I'd read an article in some MLB-produced publication about this group at least a year ago and thought that it was a fun novelty project for some musicians accomplished enough to pull it off. And then I heard a few of the songs and thought they were clever novelty tunes befitting the talents of those involved. So when I scored a free pair of tickets to the show last night I assumed it would be a light-hearted diversion on a Thursday night. But nothing more. Certainly not. I mean, how many rock songs about baseball could I listen to in a row? I thought I'd pedal over to Maxwell's, chain up my girlfriend's bike and head in to check out some live music for an hour and then pedal back home to catch Seinfeld at 11:30. Even if I wasn't planning on staying for the duration, it was tough to pass on seeing a band singing tunes about baseball in the town that claims to have hosted the first organized game in the sport's history.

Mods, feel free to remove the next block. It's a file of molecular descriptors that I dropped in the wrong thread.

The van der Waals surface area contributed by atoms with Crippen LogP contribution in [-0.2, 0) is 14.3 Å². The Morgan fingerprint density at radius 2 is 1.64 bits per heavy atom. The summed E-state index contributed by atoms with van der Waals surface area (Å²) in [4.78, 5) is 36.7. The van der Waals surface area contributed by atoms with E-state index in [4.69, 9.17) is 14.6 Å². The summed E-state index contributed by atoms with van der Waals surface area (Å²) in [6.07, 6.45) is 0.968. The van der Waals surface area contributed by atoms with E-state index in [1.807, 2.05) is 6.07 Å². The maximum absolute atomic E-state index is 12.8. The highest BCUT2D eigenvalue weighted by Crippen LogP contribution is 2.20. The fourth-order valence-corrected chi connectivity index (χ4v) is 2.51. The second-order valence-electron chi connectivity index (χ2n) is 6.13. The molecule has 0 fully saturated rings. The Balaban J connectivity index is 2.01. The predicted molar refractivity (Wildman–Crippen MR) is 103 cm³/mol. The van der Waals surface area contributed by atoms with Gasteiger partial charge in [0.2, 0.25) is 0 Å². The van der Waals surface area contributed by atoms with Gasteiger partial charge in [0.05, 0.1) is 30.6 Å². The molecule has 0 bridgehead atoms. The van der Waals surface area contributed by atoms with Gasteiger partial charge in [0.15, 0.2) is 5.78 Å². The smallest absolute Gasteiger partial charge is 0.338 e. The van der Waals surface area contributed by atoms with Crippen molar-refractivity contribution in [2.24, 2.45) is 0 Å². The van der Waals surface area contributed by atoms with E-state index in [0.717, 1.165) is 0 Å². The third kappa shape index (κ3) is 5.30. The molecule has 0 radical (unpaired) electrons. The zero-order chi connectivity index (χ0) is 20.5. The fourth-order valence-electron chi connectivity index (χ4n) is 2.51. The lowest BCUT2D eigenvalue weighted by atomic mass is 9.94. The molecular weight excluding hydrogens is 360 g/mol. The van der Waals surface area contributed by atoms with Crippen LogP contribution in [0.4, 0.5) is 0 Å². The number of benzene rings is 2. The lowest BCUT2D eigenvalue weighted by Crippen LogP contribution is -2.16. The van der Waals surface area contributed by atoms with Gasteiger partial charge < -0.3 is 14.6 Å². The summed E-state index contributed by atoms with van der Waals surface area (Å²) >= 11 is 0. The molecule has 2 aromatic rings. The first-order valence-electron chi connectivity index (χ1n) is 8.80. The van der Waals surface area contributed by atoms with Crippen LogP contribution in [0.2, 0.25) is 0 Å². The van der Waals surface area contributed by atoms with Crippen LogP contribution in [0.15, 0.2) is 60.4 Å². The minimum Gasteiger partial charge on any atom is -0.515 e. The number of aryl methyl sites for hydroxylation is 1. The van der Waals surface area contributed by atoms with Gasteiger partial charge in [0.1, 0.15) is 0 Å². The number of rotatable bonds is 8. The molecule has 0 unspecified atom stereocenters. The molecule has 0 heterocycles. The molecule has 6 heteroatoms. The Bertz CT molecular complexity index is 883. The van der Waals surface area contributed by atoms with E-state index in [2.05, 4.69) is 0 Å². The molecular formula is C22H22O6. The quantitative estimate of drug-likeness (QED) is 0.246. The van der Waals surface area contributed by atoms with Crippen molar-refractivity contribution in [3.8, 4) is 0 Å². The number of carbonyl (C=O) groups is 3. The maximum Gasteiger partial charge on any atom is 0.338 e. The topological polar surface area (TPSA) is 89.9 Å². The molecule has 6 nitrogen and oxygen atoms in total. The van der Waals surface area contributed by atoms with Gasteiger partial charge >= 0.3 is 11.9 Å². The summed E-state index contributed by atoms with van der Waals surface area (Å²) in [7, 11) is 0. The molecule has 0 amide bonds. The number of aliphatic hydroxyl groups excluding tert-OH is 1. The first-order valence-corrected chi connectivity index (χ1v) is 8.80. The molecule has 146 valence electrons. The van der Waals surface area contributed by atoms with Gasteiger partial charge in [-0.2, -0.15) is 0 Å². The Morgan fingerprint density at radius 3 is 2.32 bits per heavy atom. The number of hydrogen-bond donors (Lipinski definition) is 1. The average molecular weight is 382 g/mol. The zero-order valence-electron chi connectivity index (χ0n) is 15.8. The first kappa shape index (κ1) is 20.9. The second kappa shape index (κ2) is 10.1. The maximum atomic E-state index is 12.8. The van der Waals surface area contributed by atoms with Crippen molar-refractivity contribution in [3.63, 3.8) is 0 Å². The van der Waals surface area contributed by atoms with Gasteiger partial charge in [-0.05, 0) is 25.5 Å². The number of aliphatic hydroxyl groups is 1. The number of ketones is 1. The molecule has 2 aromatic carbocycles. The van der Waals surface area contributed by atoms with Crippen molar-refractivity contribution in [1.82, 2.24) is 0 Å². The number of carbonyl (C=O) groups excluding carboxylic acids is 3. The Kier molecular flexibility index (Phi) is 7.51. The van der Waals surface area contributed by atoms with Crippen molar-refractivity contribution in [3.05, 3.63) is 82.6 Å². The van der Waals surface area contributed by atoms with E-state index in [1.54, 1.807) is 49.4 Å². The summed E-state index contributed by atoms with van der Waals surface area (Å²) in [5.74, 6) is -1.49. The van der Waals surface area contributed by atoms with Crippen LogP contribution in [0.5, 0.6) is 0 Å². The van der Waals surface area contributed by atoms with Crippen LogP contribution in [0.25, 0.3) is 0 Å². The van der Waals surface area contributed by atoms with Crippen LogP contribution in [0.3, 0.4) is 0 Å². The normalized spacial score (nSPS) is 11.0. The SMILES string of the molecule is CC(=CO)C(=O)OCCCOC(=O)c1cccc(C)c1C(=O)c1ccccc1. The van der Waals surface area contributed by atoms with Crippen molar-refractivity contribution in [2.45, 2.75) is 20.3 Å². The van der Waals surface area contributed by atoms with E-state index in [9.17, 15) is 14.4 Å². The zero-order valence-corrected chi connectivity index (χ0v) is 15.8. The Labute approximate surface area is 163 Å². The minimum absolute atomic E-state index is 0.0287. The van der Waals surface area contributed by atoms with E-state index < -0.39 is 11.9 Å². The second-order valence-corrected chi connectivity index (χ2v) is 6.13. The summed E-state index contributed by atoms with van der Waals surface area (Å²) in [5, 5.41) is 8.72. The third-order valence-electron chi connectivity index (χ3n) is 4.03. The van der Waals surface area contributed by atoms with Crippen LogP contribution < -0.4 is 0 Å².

I wasn't expecting to find a bigger crowd - especially one that included at least two guys sporting Clemente shirts - than I've seen at the Hoboken venue for the last few shows I've been to (although the familial atmosphere the makes the place so special was still in full effect with bandmembers greeting family and friends before, during and after the show). Nor was I expecting for the bona fides of these performers to make these songs really seem genuine and poignant. But all of the above happened. They had Maxwell's rocking like Shea in '86, Forbes Field in '60 and Fenway after Game 6 in the '75 Series. And, I stayed throughout the long set, not only missing Seinfeld but also the episode of The Simpsons that followed it. Because The Baseball Project was [forced baseball metaphor] rocking and rollicking through their entire catalog as well as a few tunes from the musician's day jobs.